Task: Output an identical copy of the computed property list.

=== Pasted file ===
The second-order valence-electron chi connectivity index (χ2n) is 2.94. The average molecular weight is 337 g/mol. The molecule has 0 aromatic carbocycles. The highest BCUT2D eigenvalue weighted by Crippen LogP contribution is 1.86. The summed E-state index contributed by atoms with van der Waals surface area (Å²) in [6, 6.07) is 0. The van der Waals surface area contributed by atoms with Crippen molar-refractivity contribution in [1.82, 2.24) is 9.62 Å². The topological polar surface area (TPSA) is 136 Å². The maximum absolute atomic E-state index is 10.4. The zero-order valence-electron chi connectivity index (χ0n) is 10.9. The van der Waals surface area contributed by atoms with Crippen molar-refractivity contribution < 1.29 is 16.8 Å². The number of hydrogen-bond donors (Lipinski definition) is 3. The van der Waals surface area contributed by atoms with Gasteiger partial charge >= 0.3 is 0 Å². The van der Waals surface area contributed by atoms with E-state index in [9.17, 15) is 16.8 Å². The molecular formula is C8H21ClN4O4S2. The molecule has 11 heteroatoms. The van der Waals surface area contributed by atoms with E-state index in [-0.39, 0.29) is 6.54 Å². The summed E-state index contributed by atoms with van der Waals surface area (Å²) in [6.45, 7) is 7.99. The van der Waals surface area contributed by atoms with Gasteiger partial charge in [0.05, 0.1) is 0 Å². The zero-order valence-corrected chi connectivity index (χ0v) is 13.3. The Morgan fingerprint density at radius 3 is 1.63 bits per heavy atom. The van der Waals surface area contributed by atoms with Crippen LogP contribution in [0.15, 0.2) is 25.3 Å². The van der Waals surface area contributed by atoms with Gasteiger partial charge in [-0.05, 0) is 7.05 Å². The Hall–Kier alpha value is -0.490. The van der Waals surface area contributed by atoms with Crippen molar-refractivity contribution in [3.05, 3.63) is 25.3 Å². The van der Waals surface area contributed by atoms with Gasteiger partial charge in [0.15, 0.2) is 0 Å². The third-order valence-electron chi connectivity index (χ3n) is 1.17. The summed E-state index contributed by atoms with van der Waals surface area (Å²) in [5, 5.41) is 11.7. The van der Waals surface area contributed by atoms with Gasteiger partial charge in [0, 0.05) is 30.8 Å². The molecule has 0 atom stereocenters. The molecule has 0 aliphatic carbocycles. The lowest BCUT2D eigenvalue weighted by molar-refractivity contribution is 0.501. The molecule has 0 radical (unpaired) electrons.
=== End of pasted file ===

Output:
The second-order valence-electron chi connectivity index (χ2n) is 2.94. The average molecular weight is 337 g/mol. The molecule has 0 aromatic carbocycles. The highest BCUT2D eigenvalue weighted by Crippen LogP contribution is 1.86. The summed E-state index contributed by atoms with van der Waals surface area (Å²) in [6, 6.07) is 0. The van der Waals surface area contributed by atoms with Crippen molar-refractivity contribution in [1.82, 2.24) is 9.62 Å². The topological polar surface area (TPSA) is 136 Å². The maximum absolute atomic E-state index is 10.4. The zero-order valence-electron chi connectivity index (χ0n) is 10.9. The van der Waals surface area contributed by atoms with Crippen molar-refractivity contribution < 1.29 is 16.8 Å². The number of hydrogen-bond donors (Lipinski definition) is 3. The van der Waals surface area contributed by atoms with Gasteiger partial charge >= 0.3 is 0 Å². The van der Waals surface area contributed by atoms with E-state index in [9.17, 15) is 16.8 Å². The molecular formula is C8H21ClN4O4S2. The molecule has 11 heteroatoms. The van der Waals surface area contributed by atoms with E-state index in [-0.39, 0.29) is 6.54 Å². The summed E-state index contributed by atoms with van der Waals surface area (Å²) in [6.45, 7) is 7.99. The van der Waals surface area contributed by atoms with Gasteiger partial charge in [0.05, 0.1) is 0 Å². The zero-order valence-corrected chi connectivity index (χ0v) is 13.3. The Morgan fingerprint density at radius 3 is 1.63 bits per heavy atom. The van der Waals surface area contributed by atoms with Crippen LogP contribution in [0.15, 0.2) is 25.3 Å². The van der Waals surface area contributed by atoms with Gasteiger partial charge in [-0.05, 0) is 7.05 Å². The Hall–Kier alpha value is -0.490. The van der Waals surface area contributed by atoms with Crippen molar-refractivity contribution in [3.05, 3.63) is 25.3 Å². The van der Waals surface area contributed by atoms with Gasteiger partial charge in [0.15, 0.2) is 0 Å². The third-order valence-electron chi connectivity index (χ3n) is 1.17. The summed E-state index contributed by atoms with van der Waals surface area (Å²) in [5, 5.41) is 11.7. The van der Waals surface area contributed by atoms with Gasteiger partial charge in [0, 0.05) is 30.8 Å². The molecule has 0 atom stereocenters. The molecule has 0 aliphatic carbocycles. The lowest BCUT2D eigenvalue weighted by molar-refractivity contribution is 0.501. The molecule has 0 radical (unpaired) electrons.